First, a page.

Since 1991, ePaint has provided boaters with an alternative to traditional bottoms paints with their line of non-toxic environmentally responsible marine coatinbgs. All paints are free of copper, tin, and other biocides used in more conventional antifoulings.
Did you know ePaint was originally funded by the US Navy to research and develop environmentally friendly coatings? Three patents have resulted from this research, and these paints are used by the Unites States Coast Guard, the United States Navy, NOAA, Woods Hole Oceanographic Institute, and the U.S. Geological Society.
Paint CategoriesAntifouling (Water Based)
Antifouling (Solvent Based)
ePaint Frequently Asked Questions
How do ePaints prevent fouling?
Instead of high VOC biocides like copper or tin, these antifouling paints protect your vessel from bio-fouling by combining naturally occurring photoactive materials and organic biocides. Photoactive pigments that use sunlight to photo-chemically catalyze oxygen (O2) and water (H2O) produce hydrogen peroxide (H2O2) around the surface of your boat's hull, creating a protective barrier.
ePaints also contain the powerful organic booster biocides of Zinc Omadine and SeaNine 211 that prevent fouling organisms from attaching to your boat.
What is the advantage of not using copper-based paint?
Because ePaint finishes are copper-free, they will not promote galvanic corrosion and are safe for all substrates including aluminum, steel, fiberglass and wood. Bright colors including white and will not form stains or discoloration like traditional bottom paints. Unlike copper-based finishes, ePaint coatings do not have critical coat-to-launch time and your boat can be repeatedly hauled and launched without worrying about effecting antifouling performance. This is safer for you, your boat, and the environment.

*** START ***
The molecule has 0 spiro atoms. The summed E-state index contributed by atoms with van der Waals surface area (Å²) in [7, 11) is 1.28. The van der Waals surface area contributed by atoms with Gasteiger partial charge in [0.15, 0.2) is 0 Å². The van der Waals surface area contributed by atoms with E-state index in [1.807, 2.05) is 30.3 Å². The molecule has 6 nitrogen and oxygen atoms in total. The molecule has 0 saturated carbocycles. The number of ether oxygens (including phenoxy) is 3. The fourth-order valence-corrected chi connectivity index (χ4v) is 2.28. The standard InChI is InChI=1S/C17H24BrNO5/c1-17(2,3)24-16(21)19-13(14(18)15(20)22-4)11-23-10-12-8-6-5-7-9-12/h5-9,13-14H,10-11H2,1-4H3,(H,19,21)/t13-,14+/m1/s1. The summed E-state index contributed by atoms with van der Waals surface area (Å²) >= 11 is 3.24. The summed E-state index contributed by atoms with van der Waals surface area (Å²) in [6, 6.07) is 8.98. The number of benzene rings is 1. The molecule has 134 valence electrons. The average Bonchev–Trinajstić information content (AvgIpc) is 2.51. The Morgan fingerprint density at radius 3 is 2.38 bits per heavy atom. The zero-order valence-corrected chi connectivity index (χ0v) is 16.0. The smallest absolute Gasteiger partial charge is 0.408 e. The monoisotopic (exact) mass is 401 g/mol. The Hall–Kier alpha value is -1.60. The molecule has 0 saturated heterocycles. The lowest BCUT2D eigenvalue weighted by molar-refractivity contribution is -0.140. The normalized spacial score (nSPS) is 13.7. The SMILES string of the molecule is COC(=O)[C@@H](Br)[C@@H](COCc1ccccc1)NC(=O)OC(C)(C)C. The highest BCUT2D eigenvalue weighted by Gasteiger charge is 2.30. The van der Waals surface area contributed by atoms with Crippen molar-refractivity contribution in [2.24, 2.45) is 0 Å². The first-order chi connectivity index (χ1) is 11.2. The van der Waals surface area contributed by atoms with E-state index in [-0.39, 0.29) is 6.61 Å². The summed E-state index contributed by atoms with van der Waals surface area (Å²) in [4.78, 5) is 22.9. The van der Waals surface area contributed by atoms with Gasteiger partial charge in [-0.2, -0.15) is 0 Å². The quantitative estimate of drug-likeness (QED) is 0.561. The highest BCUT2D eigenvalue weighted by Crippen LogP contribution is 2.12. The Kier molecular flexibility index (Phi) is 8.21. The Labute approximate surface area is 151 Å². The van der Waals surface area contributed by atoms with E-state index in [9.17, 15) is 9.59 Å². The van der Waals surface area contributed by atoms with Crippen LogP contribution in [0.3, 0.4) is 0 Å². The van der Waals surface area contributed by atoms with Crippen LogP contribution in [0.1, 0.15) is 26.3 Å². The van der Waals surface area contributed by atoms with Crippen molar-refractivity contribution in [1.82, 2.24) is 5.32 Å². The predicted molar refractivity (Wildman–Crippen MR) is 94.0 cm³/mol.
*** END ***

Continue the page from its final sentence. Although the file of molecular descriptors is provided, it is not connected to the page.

What is the difference between an "antifouling" and a "release" coating?
An antifouling coating must contain one or more approved EPA registered biocides and make a biological/antifouling claim. The Federal EPA under the FIFRA legislation as well as most states regulates antifouling coatings. A "release" coating does not contain a biocide and does not make a biological claim to control biofouling.
Release coatings rely on other mechanisms besides toxicity to deter biofouling, such as a slick surface or soft ablative composition; biofouling will occur on a release coating but it should be readily removed with some maintenance scrubbing or the vessels fast motion through the water.